Edinburgh astronomers deliver 'origins' camera

Rather than detecting visible light, SCUBA-2 will detect submillimetre radiation, which is sensitive to the heat emitted by extremely cold dust in the Universe. This material is associated with the mysterious earliest phases of the formation of galaxies, stars and planets, hitherto largely undetectable. Typically the dust is at temperatures of about -200 Celsius and so detecting its extremely weak emissions presents a huge technological challenge.

Dr Wayne Holland, the project leader at the UK ATC said “Submillimetre astronomy is a relatively new science and one where the UK has led the world over the past two decades. Our latest camera is the most powerful yet: SCUBA-2 on the JCMT should detect the equivalent of the heat from a candle on the surface of the Moon.”

New technologies

In order to detect such low levels of heat, the detectors inside the camera must be as sensitive as possible. To achieve this they must be cooled to within a tenth of a degree above absolute zero (or about -273 Celsius). This is a huge technical challenge and to prevent the detectors being swamped by heat from the camera itself, the internal optics of the camera must also be cooled. As a result, the complete camera is the size of a family car and weighs about 4 tons.

The superconducting detectors are the most sensitive thermal detectors ever built. Their design and construction was the result of a highly successful collaboration with the National Institute of Standards and Technology in Boulder, Colorado, and the Scottish Microelectronics Centre of the University of Edinburgh.

Professor Ian Robson, Director of the UK ATC, said “SCUBA-2 is an incredible achievement; it is almost certainly one of the most complex projects that UK astronomers have ever attempted but it is also a project that is expected to produce amazing results. After seven years of construction in Edinburgh, the world's most powerful submillimetre camera by a huge margin is poised to open up a new frontier in astronomical research.”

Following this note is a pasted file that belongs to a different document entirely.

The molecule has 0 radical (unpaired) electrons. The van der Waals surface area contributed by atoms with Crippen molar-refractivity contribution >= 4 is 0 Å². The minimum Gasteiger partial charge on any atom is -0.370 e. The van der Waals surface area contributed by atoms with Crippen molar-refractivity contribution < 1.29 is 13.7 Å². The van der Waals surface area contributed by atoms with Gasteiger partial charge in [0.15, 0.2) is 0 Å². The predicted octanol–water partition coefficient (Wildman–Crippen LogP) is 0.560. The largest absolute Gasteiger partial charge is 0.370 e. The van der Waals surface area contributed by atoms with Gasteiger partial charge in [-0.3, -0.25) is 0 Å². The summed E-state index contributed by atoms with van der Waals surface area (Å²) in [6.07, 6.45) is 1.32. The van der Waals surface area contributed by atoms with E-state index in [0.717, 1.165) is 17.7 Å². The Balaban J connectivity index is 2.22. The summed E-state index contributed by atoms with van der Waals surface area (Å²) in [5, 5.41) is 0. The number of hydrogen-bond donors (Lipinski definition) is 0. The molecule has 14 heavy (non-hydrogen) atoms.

The cold Universe

One of the most exciting discoveries in astronomy over the past decade was made by SCUBA, the predecessor to SCUBA-2. Astronomers were surprised to detect a population of distant galaxies completely enshrouded in dust that had never been seen before. These galaxies are usually invisible to telescopes that detect visible light and can only be seen using submillimetre telescopes. They are known as primeval galaxies because they represent some of the earliest structures observable in the universe. Over it’s 8-year lifetime SCUBA was able to produce images of only a hundred or so of these galaxies with each one taking several nights of valuable telescope time. In contrast SCUBA-2 is expected to be able to pinpoint and image many hundreds of these in a single night.

Professor John Peacock, head of the Institute for Astronomy at the University of Edinburgh, is excited about the prospect of using the new camera, “Earlier submillimetre cameras such as SCUBA have taught us that galaxies like the Milky May formed most of their stars in an early dust-rich episode that we can't study with visible light. SCUBA-2 will let us find thousands of galaxies in the earliest act of assembly, and study them in detail. It will be like moving from black-and-white film to 10-megapixel digital cameras. Astronomers can't wait for this wonderful machine to start producing results.”

Professor Gary Davis, Director of the JCMT, said “We at the telescope are anxiously awaiting the arrival of this new camera. I expect it to revolutionise submillimetre astronomy, just as its predecessor SCUBA did. The JCMT's user community in the UK, Canada and the Netherlands has designed a joint, comprehensive Legacy Survey based on the enormous promise of this instrument, and we can't wait to get started.”